In many ways it is a traditional coming-of-age story, and in many ways it is a very traditional autobiographical novel, particularly in the importance that books hold for Elena as a youth. Why the novel is interesting – and why it has been so successful, I feel – is that it takes traditional tropes of literary novels and applies them to a setting not commonly seen in works of this type.
We are placed in Naples in the late 1950s, there is a lot of resentment following the second world war, there is corruption, the mafia, and there is the slow growth of affluence that began to appear, generally, in Europe at that time. In this close-knit community of many families with long, inter-twined, multi-generational histories, we find a young girl with literary and educational aspirations. She doesn’t crave money, she doesn’t crave excitement, she craves intellectual stimulation and the freedom to enjoy the intelligence she has been blessed with. In many ways it is like a far less middle-class I Capture The Castle, but in many other ways it is far more Dirty Havana Trilogy. My Brilliant Friend is about people gently departing from poverty, and with that there is a lot of dirt, a lot of anger and a lot of violence.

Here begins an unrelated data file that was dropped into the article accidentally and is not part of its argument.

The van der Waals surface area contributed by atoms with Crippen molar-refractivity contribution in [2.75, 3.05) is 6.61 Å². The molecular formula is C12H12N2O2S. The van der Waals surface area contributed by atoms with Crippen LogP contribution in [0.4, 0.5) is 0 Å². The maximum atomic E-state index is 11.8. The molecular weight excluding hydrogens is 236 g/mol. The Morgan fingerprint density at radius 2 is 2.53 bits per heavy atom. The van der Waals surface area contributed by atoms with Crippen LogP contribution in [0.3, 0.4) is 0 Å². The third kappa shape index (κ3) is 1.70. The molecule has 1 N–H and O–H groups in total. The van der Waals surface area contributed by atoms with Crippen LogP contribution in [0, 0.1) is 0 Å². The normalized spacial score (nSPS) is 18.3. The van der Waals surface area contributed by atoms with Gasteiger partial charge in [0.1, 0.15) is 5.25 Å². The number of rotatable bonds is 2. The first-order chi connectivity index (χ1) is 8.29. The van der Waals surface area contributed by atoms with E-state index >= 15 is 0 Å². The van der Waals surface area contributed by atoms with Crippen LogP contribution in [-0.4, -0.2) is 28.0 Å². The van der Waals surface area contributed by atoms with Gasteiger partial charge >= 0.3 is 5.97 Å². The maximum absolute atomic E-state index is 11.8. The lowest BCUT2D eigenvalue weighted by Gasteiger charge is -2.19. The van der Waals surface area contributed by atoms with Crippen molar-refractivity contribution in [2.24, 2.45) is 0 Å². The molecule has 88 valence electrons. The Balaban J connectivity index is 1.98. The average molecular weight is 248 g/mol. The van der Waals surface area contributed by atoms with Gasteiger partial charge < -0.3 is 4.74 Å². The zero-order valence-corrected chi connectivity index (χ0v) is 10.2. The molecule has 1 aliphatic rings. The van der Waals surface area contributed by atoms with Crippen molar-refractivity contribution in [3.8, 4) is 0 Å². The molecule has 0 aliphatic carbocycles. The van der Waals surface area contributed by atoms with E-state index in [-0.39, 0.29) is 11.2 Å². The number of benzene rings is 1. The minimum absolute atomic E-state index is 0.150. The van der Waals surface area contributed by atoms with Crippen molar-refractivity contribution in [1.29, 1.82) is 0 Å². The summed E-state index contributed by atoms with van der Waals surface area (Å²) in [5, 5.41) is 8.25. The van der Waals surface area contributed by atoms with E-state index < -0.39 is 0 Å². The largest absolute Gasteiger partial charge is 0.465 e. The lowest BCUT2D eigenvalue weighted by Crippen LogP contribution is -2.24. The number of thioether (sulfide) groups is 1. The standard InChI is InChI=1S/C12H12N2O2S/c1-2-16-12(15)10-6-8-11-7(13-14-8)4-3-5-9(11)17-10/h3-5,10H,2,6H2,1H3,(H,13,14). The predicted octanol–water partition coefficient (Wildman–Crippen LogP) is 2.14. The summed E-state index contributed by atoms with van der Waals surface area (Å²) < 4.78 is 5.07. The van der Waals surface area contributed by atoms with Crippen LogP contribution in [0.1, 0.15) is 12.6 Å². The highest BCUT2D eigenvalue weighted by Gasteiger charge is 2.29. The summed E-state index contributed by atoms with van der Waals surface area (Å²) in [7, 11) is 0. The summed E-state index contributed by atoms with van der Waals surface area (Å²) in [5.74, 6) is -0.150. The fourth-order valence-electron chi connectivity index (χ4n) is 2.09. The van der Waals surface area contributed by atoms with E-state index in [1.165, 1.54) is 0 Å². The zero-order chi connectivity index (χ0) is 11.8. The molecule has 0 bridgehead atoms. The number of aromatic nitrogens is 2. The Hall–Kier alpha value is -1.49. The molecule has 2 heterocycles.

There are fights and beatings and recrimations. There are honour attacks, there is a murder, there is infidelity and child abuse and smashed cars and threats of arson. There are loose attachments to the mafia, there is rape, there is fear, there is debt, there is the loss of education and there is much sexism. This is a society that is not the one I live in, and though it is impressively evoked, it is not a safe one to journey to, it is not a happy place.